As the first son of Kim Jong Il, the late leader of the Democratic People’s Republic of Korea, Kim Jong Nam always posed a threat to Kim Jong Un, his half brother and North Korea’s current leader. Before falling out of favor with his father and going into exile soon after, paving the way for Kim Jong Un’s ascent, Kim Jong Nam was the heir apparent. With the execution in 2013 of Jang Sung Tak, the second in command and the eldest son’s staunchest supporter, Kim Jong Nam was unprotected, with little hope of ever returning home.

On February 13, Kim Jong Nam was murdered in Kuala Lumpur airport by two hired killers. The fascination surrounding the killing has centered on its sensational circumstances: that one of the killers smeared a poisonous toxin, reportedly VX gas. across Kim’s face; that one of them wore a T-shirt with the acronym “LOL” printed across the front; that the other reportedly mistook the hit for a comedy stunt. Malaysian police have detained five people allegedly connected to the killing, and remain on the hunt for others—including several North Koreans—linked to it.

The Bow-Tied Bard of Populism

Tucker Carlson’s latest reinvention is guided by a simple principle—a staunch aversion to whatever his right-minded neighbors believe.

Tucker Carlson is selling me hard on the swamp. It is an unseasonably warm afternoon in late January, and we are seated at a corner table in Monocle, an upscale Capitol Hill restaurant frequented by the Fox News star. (Carlson, who typically skips breakfast and spends dinnertime on the air, is a fan of the long, luxurious, multi-course lunch, and when I requested an interview he proposed we do it here.) As we scan the menus, I mention that I’ll be moving soon to the Washington area, and he promptly launches into an enthusiastic recitation of the district’s many virtues and amenities.

“I’m so pathetically eager for people to love D.C.,” he admits. “It’s so sad. It’s like I work for the chamber of commerce or something.”

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  • Kathryn Janeway - Wikipedia, Photos and Videos

    WIKIPEDIA ARTICLE

    Vice Admiral Kathryn Janeway is a fictional character in the Star Trek franchise. As the captain of the Starfleet starship USS Voyager . she was the lead character on the television series Star Trek: Voyager . and later a Starfleet admiral, as seen in the 2002 feature film Star Trek: Nemesis . Although other female captains had appeared in previous Star Trek episodes and other media, she is, to date, the only one to serve as the central character of a Star Trek TV series. She has also appeared in other media including books, movies (notably Nemesis ), and video games. In all of her screen appearances, she was played by actress Kate Mulgrew .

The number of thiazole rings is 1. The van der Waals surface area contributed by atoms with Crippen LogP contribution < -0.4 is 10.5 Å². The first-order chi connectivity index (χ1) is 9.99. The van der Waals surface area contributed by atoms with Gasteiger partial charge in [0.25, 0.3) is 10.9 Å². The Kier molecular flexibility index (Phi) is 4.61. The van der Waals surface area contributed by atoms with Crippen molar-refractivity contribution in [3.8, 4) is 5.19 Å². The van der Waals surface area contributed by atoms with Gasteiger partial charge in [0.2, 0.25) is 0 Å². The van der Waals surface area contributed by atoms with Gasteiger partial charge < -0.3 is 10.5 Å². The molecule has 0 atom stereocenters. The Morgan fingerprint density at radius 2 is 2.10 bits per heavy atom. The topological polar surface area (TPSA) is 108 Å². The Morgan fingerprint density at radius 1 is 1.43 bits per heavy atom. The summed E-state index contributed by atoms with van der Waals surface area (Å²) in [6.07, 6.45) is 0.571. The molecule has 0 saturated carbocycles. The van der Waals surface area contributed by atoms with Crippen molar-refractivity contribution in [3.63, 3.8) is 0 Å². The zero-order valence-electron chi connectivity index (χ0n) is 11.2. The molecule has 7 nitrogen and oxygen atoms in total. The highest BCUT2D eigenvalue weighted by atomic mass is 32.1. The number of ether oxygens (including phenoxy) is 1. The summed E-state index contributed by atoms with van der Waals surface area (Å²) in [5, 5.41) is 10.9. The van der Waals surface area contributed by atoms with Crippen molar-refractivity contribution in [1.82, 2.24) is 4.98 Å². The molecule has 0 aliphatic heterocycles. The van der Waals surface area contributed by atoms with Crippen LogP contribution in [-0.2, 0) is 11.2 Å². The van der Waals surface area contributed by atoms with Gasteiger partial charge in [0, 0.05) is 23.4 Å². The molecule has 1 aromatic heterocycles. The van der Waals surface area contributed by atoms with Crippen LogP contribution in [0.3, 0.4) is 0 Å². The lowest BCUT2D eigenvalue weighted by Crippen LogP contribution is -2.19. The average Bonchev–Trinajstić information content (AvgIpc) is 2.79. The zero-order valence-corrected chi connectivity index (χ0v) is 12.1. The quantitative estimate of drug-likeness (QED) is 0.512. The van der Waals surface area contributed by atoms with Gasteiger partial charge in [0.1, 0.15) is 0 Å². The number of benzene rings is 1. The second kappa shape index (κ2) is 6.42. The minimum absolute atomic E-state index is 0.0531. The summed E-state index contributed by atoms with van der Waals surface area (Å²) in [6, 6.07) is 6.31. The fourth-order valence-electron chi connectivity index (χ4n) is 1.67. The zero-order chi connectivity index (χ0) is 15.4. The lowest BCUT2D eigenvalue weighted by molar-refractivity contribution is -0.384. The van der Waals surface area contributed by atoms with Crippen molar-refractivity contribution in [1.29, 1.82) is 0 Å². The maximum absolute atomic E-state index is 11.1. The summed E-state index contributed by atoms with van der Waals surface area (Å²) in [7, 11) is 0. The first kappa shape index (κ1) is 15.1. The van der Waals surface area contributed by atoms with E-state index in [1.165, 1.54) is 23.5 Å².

Casting [ edit ]

    The character was originally called Elizabeth Janeway, after the noted writer of the same name. However, after Geneviève Bujold was cast, she requested the character to be renamed "Nicole Janeway". Bujold, whose experience was mainly in feature films, was unprepared for the schedule demanded by the television series, was unwilling to do news interviews, and dropped out on the second day of filming for the pilot episode "Caretaker ". [1] Kate Mulgrew. who had previously auditioned for the role, was brought in. She suggested that the name to be changed to "Kathryn", to which the producers agreed. [2] Actresses Erin Gray and Chelsea Field also auditioned for the role. [3] Field's husband Scott Bakula would later play Captain Jonathan Archer in Star Trek: Enterprise .

    Fictional character biography [ edit ]

    Kathryn was born on May 20, [4] in Bloomington, Indiana (Earth). [5] She was the daughter of Vice Admiral Janeway and had at least one sister, who she described as the artist in the family. Janeway was very close to her father, who taught her to look at the Universe with a scientist's eye and she was devastated at his death and was bedridden with grief for months until her sister forced her to face reality again. Her father's influence as well as her early interests in mathematics is most likely what lead Kathryn to become a scientist, by attending Starfleet Academy, she had the best opportunity to do so. Her first mission after graduating the academy was as a science officer on the USS Al-batani, where she served as Chief Science Officer during the Arias mission.

    Although primarily a scientist, being a Starfleet officer meant that Janeway also had combat training to be used in times of war, she put these skills to the test as a Lieutenant during the Federation-Cardassian conflicts.

    Captain Janeway took command of the Intrepid -class USS Voyager in 2371. Their first mission was to locate and capture a Maquis vessel last seen in the area of space known as the Badlands. While there, the Maquis ship and Voyager were transported against their will into the Delta Quadrant. 70,000 light-years away, by a massive displacement wave. The Maquis ship is destroyed while fighting the Kazon-Ogla. and although Voyager survives, there are numerous casualties. In order to protect the Ocampa. who live on a planet Voyager visits, Janeway destroys the Caretaker Array, the space station that transported the two ships to the Delta Quadrant, which provides energy to the Ocampa's planet, despite the fact that the Array may be the two ships' only chance to return home. In doing this, Janeway strands her ship and crew seven decades' travel from home. [6]

    Her first major task is integrating the surviving Maquis and Voyager crews. Chakotay. captain of the Maquis ship, succeeds the deceased Lieutenant Commander Cavit as her first officer. Janeway also grants convicted criminal, former Starfleet officer, and accomplished pilot Tom Paris a field commission, and makes him Voyager ' s helmsman. [6]

    Janeway's other interactions with her crew include helping the ex-Borg Seven of Nine reclaim her individuality and humanity and advocating for the Doctor 's status as a sentient being. [6]